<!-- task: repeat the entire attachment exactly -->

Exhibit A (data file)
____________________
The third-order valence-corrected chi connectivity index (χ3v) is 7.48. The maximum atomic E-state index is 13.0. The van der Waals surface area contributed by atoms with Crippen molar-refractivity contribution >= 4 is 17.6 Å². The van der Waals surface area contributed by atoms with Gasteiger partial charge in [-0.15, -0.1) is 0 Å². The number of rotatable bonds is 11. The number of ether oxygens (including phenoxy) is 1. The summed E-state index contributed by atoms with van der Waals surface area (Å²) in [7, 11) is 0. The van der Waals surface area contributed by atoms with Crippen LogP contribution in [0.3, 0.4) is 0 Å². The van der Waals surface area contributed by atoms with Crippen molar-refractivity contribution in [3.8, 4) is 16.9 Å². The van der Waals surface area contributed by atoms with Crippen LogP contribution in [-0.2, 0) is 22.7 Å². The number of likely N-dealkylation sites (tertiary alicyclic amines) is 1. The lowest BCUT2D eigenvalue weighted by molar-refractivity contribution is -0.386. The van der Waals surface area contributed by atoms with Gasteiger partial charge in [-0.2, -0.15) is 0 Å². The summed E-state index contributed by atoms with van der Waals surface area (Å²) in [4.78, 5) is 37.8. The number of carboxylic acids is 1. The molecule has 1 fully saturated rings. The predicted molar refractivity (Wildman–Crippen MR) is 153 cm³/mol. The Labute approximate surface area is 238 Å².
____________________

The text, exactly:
The third-order valence-corrected chi connectivity index (χ3v) is 7.48. The maximum atomic E-state index is 13.0. The van der Waals surface area contributed by atoms with Crippen molar-refractivity contribution >= 4 is 17.6 Å². The van der Waals surface area contributed by atoms with Gasteiger partial charge in [-0.15, -0.1) is 0 Å². The number of rotatable bonds is 11. The number of ether oxygens (including phenoxy) is 1. The summed E-state index contributed by atoms with van der Waals surface area (Å²) in [7, 11) is 0. The van der Waals surface area contributed by atoms with Crippen LogP contribution in [0.3, 0.4) is 0 Å². The van der Waals surface area contributed by atoms with Crippen molar-refractivity contribution in [3.8, 4) is 16.9 Å². The van der Waals surface area contributed by atoms with Crippen LogP contribution in [-0.2, 0) is 22.7 Å². The number of likely N-dealkylation sites (tertiary alicyclic amines) is 1. The lowest BCUT2D eigenvalue weighted by molar-refractivity contribution is -0.386. The van der Waals surface area contributed by atoms with Gasteiger partial charge in [-0.2, -0.15) is 0 Å². The summed E-state index contributed by atoms with van der Waals surface area (Å²) in [4.78, 5) is 37.8. The number of carboxylic acids is 1. The molecule has 1 fully saturated rings. The predicted molar refractivity (Wildman–Crippen MR) is 153 cm³/mol. The Labute approximate surface area is 238 Å².